# Conservation of Energy With Friction

• jakeginobi
In summary, When a block with a mass of 10 kg is pulled 13m across a floor by a 50N force, with friction doing 380J of work, the final velocity of the block can be found using the work-energy theorem. This involves setting up the equation KEfinal - KEinitial = Wfriction + W50 N force, and finding expressions for each term to solve for the final velocity. It is important to consider the direction and sign of the work done by friction and the 50N force, as they can affect the result. In this problem, the final velocity is 7.3 m/s, not 8.72 m/s as originally calculated, because the 50N force and friction have
jakeginobi

## Homework Statement

A 10 kg initially at rest is pulled 13m across a floor by a 50N force. if friction does 380J of work over this distance, what is the block's final velocity? http://imgur.com/a/zM1MX

W=Fd, Ek=1/2mv^2

## The Attempt at a Solution

Since the block was at initially at rest the Energy initially is 0, so I set up the equation like this 0 = Ek after + Efriction. Since friction is 380J i moved it to the other side, then did 1/2mv^2 = 380J to find V which I got 8.72 m/s, but the answer is 7.3m/s. Did I set up the equation wrong?

You forgot to include the 50 N force in your calculation.

kuruman said:
You forgot to include the 50 N force in your calculation.
How would the entire equation look like in terms of Energy like Ek before = Ek after - E friction?

It is the work-energy theorem.

KEfinal - KEinitial = Wfriction + W50 N force

You need to find expressions for each one of the terms and put it together.

kuruman said:
It is the work-energy theorem.

KEfinal - KEinitial = Wfriction + W50 N force

You need to find expressions for each one of the terms and put it together.

Oh okay thank you. Last question is work and energy the same thing, and are they both scalar quantities?

jakeginobi said:
Oh okay thank you. Last question is work and energy the same thing, and are they both scalar quantities?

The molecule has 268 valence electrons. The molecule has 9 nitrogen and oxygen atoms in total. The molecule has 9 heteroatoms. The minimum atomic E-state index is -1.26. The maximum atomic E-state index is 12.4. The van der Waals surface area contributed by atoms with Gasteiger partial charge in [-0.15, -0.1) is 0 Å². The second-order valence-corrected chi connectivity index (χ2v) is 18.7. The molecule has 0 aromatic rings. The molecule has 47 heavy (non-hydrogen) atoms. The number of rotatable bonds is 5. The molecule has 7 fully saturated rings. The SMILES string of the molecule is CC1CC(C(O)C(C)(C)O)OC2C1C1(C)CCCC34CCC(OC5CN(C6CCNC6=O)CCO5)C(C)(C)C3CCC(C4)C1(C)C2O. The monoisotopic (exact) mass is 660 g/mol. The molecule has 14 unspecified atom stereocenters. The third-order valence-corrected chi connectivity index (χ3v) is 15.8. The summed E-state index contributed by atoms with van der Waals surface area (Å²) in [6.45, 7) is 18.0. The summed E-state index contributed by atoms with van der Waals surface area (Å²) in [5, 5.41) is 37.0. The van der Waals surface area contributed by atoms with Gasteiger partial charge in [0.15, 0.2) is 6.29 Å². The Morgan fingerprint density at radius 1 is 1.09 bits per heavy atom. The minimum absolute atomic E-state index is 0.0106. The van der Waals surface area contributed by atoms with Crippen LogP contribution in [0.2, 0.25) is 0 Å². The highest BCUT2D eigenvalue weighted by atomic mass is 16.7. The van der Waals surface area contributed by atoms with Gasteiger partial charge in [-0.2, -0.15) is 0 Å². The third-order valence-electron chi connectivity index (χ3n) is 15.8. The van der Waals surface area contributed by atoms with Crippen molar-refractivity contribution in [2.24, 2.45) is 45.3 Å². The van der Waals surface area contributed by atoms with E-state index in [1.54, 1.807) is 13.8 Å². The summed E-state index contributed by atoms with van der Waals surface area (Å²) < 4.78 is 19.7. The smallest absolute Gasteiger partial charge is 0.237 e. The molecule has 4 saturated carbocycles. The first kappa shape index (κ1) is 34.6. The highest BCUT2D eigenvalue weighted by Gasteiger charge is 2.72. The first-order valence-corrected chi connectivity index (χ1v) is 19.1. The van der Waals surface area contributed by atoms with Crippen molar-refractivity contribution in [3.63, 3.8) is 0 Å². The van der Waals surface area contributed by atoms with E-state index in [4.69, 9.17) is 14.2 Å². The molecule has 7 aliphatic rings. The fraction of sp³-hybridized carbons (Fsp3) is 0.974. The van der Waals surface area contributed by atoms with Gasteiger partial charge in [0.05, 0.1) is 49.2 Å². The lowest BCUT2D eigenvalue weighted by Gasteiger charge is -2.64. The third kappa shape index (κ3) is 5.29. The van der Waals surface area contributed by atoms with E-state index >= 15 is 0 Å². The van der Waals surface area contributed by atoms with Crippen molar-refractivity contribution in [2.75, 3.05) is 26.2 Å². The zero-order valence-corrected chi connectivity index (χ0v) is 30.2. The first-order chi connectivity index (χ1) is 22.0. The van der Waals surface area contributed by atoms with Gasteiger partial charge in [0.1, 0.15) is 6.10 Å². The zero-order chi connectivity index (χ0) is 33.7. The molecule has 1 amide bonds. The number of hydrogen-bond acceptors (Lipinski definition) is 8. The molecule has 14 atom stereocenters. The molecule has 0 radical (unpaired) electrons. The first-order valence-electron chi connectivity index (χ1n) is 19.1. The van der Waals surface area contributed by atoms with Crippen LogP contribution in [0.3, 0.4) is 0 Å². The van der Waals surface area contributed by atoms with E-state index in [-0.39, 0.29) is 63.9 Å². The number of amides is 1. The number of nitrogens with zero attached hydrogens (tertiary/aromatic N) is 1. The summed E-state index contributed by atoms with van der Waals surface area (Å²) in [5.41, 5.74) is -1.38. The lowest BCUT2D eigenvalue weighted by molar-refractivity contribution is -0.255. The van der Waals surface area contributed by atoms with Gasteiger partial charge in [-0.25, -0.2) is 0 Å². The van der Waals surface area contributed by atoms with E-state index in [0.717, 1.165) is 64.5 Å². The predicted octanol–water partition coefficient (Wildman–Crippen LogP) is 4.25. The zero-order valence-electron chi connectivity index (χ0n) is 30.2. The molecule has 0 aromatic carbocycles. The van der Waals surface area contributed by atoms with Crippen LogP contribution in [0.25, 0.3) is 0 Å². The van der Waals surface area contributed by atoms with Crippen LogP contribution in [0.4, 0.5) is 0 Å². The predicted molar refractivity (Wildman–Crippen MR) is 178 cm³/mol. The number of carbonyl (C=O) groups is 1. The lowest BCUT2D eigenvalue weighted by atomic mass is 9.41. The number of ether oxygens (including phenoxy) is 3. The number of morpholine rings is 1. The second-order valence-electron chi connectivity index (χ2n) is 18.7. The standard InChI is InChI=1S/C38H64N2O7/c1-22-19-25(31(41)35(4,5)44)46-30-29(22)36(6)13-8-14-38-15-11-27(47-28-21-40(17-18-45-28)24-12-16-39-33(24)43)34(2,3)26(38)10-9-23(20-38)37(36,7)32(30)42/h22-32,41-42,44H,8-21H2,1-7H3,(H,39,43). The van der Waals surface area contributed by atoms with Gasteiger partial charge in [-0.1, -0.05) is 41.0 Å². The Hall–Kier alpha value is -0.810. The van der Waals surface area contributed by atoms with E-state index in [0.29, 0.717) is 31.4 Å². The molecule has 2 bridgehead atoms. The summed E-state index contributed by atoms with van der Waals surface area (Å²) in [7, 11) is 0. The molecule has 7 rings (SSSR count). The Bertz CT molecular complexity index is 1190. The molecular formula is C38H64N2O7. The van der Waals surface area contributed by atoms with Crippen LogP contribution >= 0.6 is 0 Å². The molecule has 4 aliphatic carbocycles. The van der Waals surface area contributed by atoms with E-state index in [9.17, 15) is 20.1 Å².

Yes, they're both scalars. Energy is the more generic term, while work is used for energy transfer.
In thermodynamics, work refers to energy transfer in mechanical form at the macroscopic level, while heat refers to energy transfer at the level of uncoordinated motion of molecules. Exactly where one draws the line is not defined, and may depend on context.
In regard to this thread, note that in kuruman's equation both the work terms on the right refer to work done on the object. They will not both be positive.

haruspex said:
Yes, they're both scalars. Energy is the more generic term, while work is used for energy transfer.
In thermodynamics, work refers to energy transfer in mechanical form at the macroscopic level, while heat refers to energy transfer at the level of uncoordinated motion of molecules. Exactly where one draws the line is not defined, and may depend on context.
In regard to this thread, note that in kuruman's equation both the work terms on the right refer to work done on the object. They will not both be positive.
http://imgur.com/a/VHZyU For a question like this, does it matter which direction the velocity is? would I take the resultant velocity to find kinetic energy, so 1/2(m)(500m/s)^2? Or do I need to break it into x and y components?

jakeginobi said:
would I take the resultant velocity to find kinetic energy, so 1/2(m)(500m/s)^2?
I assume you mean for the initial KE. Yes, try that.

haruspex said:
Yes, they're both scalars. Energy is the more generic term, while work is used for energy transfer.
In thermodynamics, work refers to energy transfer in mechanical form at the macroscopic level, while heat refers to energy transfer at the level of uncoordinated motion of molecules. Exactly where one draws the line is not defined, and may depend on context.